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10 November 2019

Egypt: Surviving a fiscal turbulence

The Egyptian government is leaving no stone unturned in boosting its finances and luring foreign investors who fled during the 2011 uprising.


Approximately four years ago, Egypt’s economy was teetering on the edge as investors shunned the country and entrepreneurs scoured the black market for greenback. Now Egypt is being hailed as one of the region’s fastest-growing economies, favoured by international investors seeking high yields in an increasingly uncertain global environment.

 The ouster of Hosni Mubarak nine years ago destroyed Egypt’s economy, resulting in a 3.1 per cent decline in annual growth in 2011-16, from an average of 6.2 per cent in 2005-10. While the former Egyptian president is credited for reforms that spurred economic growth to highs of eight per cent, keeping the spoils among his own sparked a costly revolution and left a financial carnage whose stains are still noticeable in Egypt’s socio-economic fabric.

The recent uprising against the government of President Abdel-Fattah El-Sisi was incited by a disgruntled building contractor who claimed—without providing evidence— that there is extensive corruption in the military and the government.

The allegations came amidst economic reforms and austerity measures that are detested by adversely affected middle-class citizens. The economic woes that followed the 2011 uprising partially ended when the Egyptian authorities secured a three-year, $12 billion Extended Fund Facility (EFF) from the International Monetary Fund (IMF).

According to EY’s Economic Report 2019, the IMF bailout programme came with stringent conditions and to secure the deal, Egypt was forced to float its currency, introduce new taxes and slash energy subsidies—all of which sent inflation galloping above 30 per cent for most of 2017, a high that had not been seen in a generation.

While the process required sacrifices in the short-term, the reforms were critical to stabilise the economy and lay the foundation for strong and sustainable growth to improve living standards for Egyptians. Similarly, the IMF stated that the economic reforms would help achieve more sustainable, inclusive and private sector-led growth which will help create jobs for youths while ensuring adequate resources are available for social protection.

Reaping the benefits

The Egyptian economy is supported by the government’s ongoing efforts to improve the business operating environment,” said S&P. Cairo is emerging from a three-year IMF programme, which provided a $12 billion loan as the country endorsed sweeping and widely unpopular economic measures.

The Washington-based fund stated that the completion of the review in July 2019 paved way for the last $2 billion instalment bringing total disbursements to $12 billion—the full amount approved in 2016 to aid the authorities’ economic reform programme. The country has since attracted tens of billions of dollars into its debt market and the central bank’s foreign reserves have surged to more than $44 billion.

Additionally, Egypt’s macroeconomic situation has improved remarkably since 2016, supported by the government’s commitment towards the reform programme as well as decisive upfront policy actions. The critical macroeconomic reforms which were introduced to unlock billions in IMF funds successfully corrected the country’s large external and domestic imbalances.

Egypt’s fiscal discipline caught the attention of the three main rating agencies—Fitch Ratings, Moody’s and S&P —who could not help but upgrade the country’s sovereign ratings as well as their outlooks, citing the country’s strong economic growth prospects following fiscal reforms.

According to the African Development Bank, the reforms achieved macroeconomic stabilisation and recovery in growth and employment as well as putting public debt on a clearly declining trajectory.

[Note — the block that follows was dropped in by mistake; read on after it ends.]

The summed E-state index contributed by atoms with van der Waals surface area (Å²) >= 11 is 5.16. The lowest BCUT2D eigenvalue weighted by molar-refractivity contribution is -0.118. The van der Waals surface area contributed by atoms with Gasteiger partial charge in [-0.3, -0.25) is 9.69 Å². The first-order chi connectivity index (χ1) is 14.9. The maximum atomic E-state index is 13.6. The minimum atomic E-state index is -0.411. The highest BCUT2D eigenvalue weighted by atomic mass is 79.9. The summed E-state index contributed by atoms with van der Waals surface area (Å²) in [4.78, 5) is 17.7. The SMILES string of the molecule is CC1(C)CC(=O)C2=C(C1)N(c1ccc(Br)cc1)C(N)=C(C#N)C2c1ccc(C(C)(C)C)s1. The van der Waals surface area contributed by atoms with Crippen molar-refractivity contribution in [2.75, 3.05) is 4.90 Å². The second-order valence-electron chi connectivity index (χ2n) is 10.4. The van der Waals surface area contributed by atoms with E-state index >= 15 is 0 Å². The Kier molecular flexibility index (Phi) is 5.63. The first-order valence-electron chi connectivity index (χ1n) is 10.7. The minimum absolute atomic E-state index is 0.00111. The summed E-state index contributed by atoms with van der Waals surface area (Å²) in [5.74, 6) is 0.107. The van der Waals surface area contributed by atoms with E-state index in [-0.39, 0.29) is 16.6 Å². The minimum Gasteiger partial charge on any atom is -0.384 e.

The IMF commended Egypt for achieving the 2018/19 primary surplus target of two per cent of GDP which helped to anchor a further decline in the public-debt-to-GDP ratio. The fund added that it will be important to maintain primary surpluses at this level over the medium term to keep public debt on a downward trajectory.

The success of the government’s structural reforms enabled the modernisation of the economy which includes steps to support exports and reduce non-tariff barriers. Cairo also managed to streamline as well as enhance industrial land allocation process and support SMEs and strengthen public procurement.

Despite uprisings which are being fuelled by allegations of graft and misuse of public funds, the government is making efforts to improve transparency and accountability of parastatals as well as eradicate graft. These reforms are vital to lure private investment which is essential to raise growth and make it more inclusive.

Sovereign wealth fund

As part of structural reforms, the government launched its first sovereign wealth fund that is expected to become operational in the last quarter of this year, in a bid to support private investment. Modelled after sovereign wealth funds in Saudi Arabia, Kuwait and the UAE, Egypt’s new investment arm will seek to generate additional wealth from under-utilised state assets.

According to the International Forum of Sovereign Wealth Funds (IFSWF), the Egypt Fund was created by Law No. 177/2018 and its mandate is to contribute to the sustainable economic development of Cairo by managing the country’s assets to maximise their value for future generations.

Partnering with the private sector, the fund will seek to attract domestic and foreign investment as well as build on economic reforms which began in 2016 with the flotation of the currency. The EGP 200 billion Egyptian sovereign wealth fund is the latest government measure aimed at reviving growth and investment that faltered in the wake of the 2011 uprising, said the IFSWF.

The sovereign wealth fund will start with paid-in capital of EGP 5 billion, 20 per cent of which will be injected by the Government when it is set up. The economic revival vehicle will partner with the private sector to invest in a wide range of assets, including land and buildings, as well as stakes in state-owned companies at market value.

While the Government will wholly own the sovereign fund, the private sector will be allowed to buy stakes of over 50 per cent in sub-funds and affiliated companies. Private sector investors will also be able to invest in various financial instruments, stocks, bonds as well as other securities inside and outside Egypt.